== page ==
Propylene glycol is a synthetic liquid substance that is commonly used in the food, pharmaceutical, and cosmetic industries. It has a wide range of applications due to its properties as a solvent, humectant, and preservative. However, the use of propylene glycol as a food additive has been a topic of controversy for several years, and its use is banned in several countries, including Europe. This article will explore the reasons why propylene glycol is banned in Europe.
Propylene glycol (PG) is a colorless and odorless substance that is derived from petroleum. It is used as a solvent, humectant, and emulsifier in a variety of products, including processed foods, medicines, and cosmetics. It is also used as a primary ingredient in e-liquid used for vaping.
In the United States, the Food and Drug Administration (FDA) has classified PG as “generally recognized as safe” (GRAS) for use in food, and it is approved for use in over-the-counter medicines and cosmetics. However, in Europe, the European Food Safety Authority (EFSA) has classified propylene glycol as an “acceptable daily intake” (ADI) substance, which means that it can be used in certain quantities but has some potential risks associated with it.
The primary reason that propylene glycol is banned in Europe is its potential health risks. One of the main concerns is that PG can cause skin irritation and allergic reactions. In some cases, it can cause contact dermatitis, a condition that results in skin rashes, itching, and redness. Propylene glycol is also known to cause respiratory problems in sensitive individuals, including asthma, bronchitis, and other lung diseases.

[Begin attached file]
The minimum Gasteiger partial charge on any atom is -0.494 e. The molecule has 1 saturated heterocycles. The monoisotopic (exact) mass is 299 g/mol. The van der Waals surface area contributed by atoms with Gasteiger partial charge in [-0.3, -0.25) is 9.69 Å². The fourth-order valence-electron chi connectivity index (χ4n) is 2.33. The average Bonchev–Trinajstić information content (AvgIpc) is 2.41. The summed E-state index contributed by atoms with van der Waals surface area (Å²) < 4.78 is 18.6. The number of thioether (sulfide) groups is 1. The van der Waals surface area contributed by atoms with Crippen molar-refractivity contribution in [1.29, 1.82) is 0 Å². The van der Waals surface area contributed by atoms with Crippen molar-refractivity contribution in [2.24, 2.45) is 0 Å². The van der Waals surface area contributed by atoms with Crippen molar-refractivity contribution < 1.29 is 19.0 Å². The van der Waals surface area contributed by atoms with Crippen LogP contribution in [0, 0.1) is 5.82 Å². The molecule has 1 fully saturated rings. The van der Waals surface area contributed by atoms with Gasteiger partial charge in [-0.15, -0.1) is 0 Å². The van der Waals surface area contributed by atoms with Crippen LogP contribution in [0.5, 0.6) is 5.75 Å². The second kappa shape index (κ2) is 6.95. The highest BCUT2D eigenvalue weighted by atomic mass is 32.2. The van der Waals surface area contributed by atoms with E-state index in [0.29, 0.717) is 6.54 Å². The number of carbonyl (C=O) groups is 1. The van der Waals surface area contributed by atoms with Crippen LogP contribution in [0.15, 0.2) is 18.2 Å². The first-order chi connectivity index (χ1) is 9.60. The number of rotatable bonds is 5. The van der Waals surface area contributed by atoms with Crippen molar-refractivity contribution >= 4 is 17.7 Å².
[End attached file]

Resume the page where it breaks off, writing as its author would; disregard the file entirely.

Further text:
Another concern is that propylene glycol is a potential carcinogen. Studies have shown that high doses of PG can cause cancer in laboratory animals, although the exact mechanisms are not fully understood. While the risks to humans are not yet fully known, the potential for long-term exposure to PG to increase the risk of cancer cannot be ruled out.
In addition to its potential health risks, propylene glycol has also been linked to environmental concerns. When propylene glycol is disposed of improperly, it can have a negative impact on aquatic life and the environment. It has been found to be toxic to fish and other aquatic organisms, and it can also contaminate groundwater if it seeps into the soil.
While the use of propylene glycol is still legal in the United States, the European Union has taken a more cautious approach to its use. The EFSA has established strict guidelines on the use of PG in food and other products, and the substance is banned outright in certain applications. For example, PG is not allowed to be used in infant formula, and it is not permitted in any food products that are intended for young children or pregnant women.
In conclusion, the primary reason that propylene glycol is banned in Europe is due to its potential health risks and environmental concerns. While it is considered safe in small quantities, high doses can cause skin irritation, respiratory problems, and may even increase the risk of cancer. While the use of propylene glycol is still legal in the United States, the European Union has taken a more cautious approach and has restricted its use in certain applications.